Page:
The amount of vacation in PP rads is frankly ridiculous compared to essentially all other specialties and employment situations. There are people literally getting 12-18 weeks off. I have never heard of a job where you get 1/3 of the year off with no call and reading an extremely narrow modality such as mammography in another specialty besides rads. It would be like if you were a general surgeon who only did appys all day and literally nothing else.

                            I love rads subject matter and the job FWIW just the employment paradigms especially in private practice make no sense to me and I don't really see them repeated anywhere else in any other field of medicine. Would rather have a little less time off and not have calls be absolutely miserable where you are doing 3x FTE work. Again this is something I haven't really heard of in any other field and am not sure why it's a thing in radiology, I guess because PACS enables it? Not sure how it's legally defensible, it seems pretty clear to me you could look at normal business hours volumes and establish that as a normal volume and then if you have a mistake during a time where you are literally doing an integer multiple of that, it would look pretty bad.

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                            • #29
                              Originally posted by Panscan View Post

                              Volume/person is related to the desire to make money of the individual rads. Could easily read less and make less. Most rads don't want to do that.

                              The amount of vacation in PP rads is frankly ridiculous compared to essentially all other specialties and employment situations. There are people literally getting 12-18 weeks off. I have never heard of a job where you get 1/3 of the year off with no call and reading an extremely narrow modality such as mammography in another specialty besides rads. It would be like if you were a general surgeon who only did appys all day and literally nothing else.

                              I love rads subject matter and the job FWIW just the employment paradigms especially in private practice make no sense to me and I don't really see them repeated anywhere else in any other field of medicine. Would rather have a little less time off and not have calls be absolutely miserable where you are doing 3x FTE work. Again this is something I haven't really heard of in any other field and am not sure why it's a thing in radiology, I guess because PACS enables it? Not sure how it's legally defensible, it seems pretty clear to me you could look at normal business hours volumes and establish that as a normal volume and then if you have a mistake during a time where you are literally doing an integer multiple of that, it would look pretty bad.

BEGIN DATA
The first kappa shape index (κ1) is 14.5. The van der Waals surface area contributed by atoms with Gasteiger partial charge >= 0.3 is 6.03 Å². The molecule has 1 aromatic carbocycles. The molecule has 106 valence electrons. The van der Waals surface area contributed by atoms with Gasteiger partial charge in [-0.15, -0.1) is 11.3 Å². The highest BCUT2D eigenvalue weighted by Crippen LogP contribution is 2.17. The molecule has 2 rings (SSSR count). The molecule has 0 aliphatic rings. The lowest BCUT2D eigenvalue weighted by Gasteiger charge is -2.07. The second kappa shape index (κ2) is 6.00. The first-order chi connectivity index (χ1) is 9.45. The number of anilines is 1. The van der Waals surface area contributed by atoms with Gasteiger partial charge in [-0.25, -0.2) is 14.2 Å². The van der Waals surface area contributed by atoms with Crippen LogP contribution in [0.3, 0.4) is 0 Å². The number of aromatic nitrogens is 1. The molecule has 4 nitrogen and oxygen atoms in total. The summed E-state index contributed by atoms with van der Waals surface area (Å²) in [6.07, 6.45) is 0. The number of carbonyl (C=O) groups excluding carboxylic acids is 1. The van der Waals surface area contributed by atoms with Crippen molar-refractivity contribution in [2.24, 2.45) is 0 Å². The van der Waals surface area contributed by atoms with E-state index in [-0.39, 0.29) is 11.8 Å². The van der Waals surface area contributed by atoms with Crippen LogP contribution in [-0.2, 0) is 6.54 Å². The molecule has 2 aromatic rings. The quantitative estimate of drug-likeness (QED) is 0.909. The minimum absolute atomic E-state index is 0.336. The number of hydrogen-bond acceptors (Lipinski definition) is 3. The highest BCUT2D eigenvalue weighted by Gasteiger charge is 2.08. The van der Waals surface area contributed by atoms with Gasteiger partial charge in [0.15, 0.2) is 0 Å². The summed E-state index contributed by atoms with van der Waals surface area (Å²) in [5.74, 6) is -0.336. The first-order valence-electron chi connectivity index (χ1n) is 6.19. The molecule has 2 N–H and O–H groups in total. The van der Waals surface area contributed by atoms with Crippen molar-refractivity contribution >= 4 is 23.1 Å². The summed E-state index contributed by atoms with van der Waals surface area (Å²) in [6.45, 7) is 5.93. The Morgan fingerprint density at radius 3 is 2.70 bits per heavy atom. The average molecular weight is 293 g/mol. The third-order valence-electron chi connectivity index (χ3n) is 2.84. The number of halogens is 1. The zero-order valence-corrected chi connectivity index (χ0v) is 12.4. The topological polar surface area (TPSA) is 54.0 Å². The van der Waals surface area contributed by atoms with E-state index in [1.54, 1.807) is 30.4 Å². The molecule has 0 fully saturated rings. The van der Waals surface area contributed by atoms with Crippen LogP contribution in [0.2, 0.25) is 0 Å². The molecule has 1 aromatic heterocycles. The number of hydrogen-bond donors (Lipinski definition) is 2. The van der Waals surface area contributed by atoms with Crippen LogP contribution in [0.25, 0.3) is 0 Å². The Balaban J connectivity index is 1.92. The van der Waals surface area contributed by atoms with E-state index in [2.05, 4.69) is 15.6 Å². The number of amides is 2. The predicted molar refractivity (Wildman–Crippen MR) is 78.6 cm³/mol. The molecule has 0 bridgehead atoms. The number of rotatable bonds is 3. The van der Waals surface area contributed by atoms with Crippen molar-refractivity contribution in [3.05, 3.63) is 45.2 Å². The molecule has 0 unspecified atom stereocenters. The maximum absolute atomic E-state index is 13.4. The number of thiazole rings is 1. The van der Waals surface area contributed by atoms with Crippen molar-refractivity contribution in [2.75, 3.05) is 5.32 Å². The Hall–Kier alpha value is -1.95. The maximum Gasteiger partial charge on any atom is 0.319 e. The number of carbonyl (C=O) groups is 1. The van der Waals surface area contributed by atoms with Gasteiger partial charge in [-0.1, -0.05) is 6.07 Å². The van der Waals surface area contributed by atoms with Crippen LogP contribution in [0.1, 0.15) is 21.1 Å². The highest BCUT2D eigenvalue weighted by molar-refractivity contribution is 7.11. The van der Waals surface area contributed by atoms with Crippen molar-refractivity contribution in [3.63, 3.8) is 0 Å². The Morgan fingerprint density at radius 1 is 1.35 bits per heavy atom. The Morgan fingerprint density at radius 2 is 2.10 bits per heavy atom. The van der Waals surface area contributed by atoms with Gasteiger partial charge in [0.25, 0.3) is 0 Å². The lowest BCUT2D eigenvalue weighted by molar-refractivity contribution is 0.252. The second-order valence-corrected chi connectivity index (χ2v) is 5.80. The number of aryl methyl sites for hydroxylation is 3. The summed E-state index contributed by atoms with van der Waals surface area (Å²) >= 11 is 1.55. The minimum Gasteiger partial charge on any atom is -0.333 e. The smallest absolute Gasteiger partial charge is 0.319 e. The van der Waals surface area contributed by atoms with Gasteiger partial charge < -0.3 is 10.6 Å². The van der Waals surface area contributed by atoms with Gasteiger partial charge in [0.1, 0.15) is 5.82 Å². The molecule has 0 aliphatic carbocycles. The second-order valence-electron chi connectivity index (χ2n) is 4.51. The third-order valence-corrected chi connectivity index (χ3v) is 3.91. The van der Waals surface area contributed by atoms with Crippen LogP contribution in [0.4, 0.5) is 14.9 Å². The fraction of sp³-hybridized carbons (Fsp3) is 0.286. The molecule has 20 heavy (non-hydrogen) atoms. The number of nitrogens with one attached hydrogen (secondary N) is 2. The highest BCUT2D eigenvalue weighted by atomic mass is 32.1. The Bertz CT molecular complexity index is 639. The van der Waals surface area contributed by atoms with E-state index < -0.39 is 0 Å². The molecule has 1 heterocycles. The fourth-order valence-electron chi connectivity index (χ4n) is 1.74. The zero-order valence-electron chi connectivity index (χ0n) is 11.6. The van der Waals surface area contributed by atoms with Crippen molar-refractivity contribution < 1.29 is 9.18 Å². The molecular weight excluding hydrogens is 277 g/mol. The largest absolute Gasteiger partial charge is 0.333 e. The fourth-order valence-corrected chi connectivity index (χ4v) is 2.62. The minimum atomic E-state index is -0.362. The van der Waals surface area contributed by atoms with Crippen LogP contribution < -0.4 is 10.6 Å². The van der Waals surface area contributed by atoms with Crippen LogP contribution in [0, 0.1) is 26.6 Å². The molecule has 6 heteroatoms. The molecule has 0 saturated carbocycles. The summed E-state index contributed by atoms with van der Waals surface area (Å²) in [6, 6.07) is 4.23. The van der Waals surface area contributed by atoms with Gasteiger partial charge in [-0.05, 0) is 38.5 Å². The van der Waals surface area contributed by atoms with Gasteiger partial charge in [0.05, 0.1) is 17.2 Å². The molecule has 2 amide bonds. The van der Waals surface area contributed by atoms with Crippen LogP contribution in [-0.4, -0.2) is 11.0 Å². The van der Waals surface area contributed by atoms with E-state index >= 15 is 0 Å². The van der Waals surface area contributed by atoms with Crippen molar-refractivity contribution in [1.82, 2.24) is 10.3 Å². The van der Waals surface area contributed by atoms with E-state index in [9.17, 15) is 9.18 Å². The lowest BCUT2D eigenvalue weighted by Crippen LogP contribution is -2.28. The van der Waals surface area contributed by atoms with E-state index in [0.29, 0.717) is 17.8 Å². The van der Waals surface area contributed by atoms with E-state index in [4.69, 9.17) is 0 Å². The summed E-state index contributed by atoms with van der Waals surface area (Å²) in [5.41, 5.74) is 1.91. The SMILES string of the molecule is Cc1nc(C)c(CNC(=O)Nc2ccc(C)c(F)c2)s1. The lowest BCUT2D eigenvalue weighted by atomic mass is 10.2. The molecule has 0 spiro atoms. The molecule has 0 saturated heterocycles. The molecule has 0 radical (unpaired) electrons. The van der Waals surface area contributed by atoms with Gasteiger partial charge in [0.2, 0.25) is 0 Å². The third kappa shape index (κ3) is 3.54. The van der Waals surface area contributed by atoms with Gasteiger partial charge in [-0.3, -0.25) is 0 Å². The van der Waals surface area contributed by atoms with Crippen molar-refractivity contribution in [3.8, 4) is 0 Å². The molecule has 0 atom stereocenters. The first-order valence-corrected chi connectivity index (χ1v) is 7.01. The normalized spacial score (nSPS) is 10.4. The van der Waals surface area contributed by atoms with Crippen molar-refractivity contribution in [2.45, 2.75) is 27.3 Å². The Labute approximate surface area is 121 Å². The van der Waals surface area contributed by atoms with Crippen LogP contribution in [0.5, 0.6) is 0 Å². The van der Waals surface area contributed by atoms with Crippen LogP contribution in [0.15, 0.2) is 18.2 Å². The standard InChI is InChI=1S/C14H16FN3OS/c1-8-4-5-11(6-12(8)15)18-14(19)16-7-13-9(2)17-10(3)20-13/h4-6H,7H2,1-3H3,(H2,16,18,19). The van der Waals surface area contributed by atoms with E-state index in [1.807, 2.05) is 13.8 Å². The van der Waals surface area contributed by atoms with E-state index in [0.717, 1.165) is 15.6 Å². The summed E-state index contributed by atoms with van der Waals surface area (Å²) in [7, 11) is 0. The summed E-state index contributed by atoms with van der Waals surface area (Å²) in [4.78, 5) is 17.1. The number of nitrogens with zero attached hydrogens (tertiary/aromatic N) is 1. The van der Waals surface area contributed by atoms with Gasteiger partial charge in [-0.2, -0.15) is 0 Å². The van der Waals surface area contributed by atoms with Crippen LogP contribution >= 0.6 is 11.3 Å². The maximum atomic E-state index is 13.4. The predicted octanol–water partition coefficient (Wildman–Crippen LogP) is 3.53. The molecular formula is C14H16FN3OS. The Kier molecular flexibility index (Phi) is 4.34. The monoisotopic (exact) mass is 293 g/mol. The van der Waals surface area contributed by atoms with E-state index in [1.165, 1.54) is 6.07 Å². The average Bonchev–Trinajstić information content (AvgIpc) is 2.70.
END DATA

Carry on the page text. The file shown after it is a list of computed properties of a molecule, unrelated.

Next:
I agree completely. I know ophthos who see 100 patients a day and they’re definitely missing stuff — they just might be working too fast to realize it. I think the patient volumes is a growing problem across medicine.

                              That being said, I agree that the problem might be the worst in radiology and the number of missed critical findings in the radiology reports I see really seems to reflect the rushed way they were read. They don’t even seem to be reading the reason for the study. For family members, I don’t care what the read says any longer. I always ask for a copy of the images on a CD and ask a competent radiologist friend or family member to look at it.

                              Sorry to sound like I’m bashing radiology. I think this issue of too many patients —> poor quality of care is universal across medicine, not just rads.
                              Last edited by Dusn; 06-11-2021, 06:39 AM.

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                              • #30
                                Out patient IM, 20+ years. Started out traditional Outpt/InPt then transitioned to OP only.

                                I'm satisfied with the way my career, but I dont think I would do it again if I knew ahead of time what it was really like. For the most part , days are generally pleasant. As commented above you feel like you are the dumping ground for everything in medicine from forms , to referrals , to anything no one else wants to do or see. But the worse part is the patients who have become more demanding through the years. I used to have a few demanding patients. Now it seems that everyone is.

                                Though the years I have tailored my practice, I have someone else do the forms and all the other "garbage". No nights weekends or holidays, and still make enough to become FI at 53. A lot of practicing is what you make of it, especially in IM. So life is good, but I guess it could be greener some where else.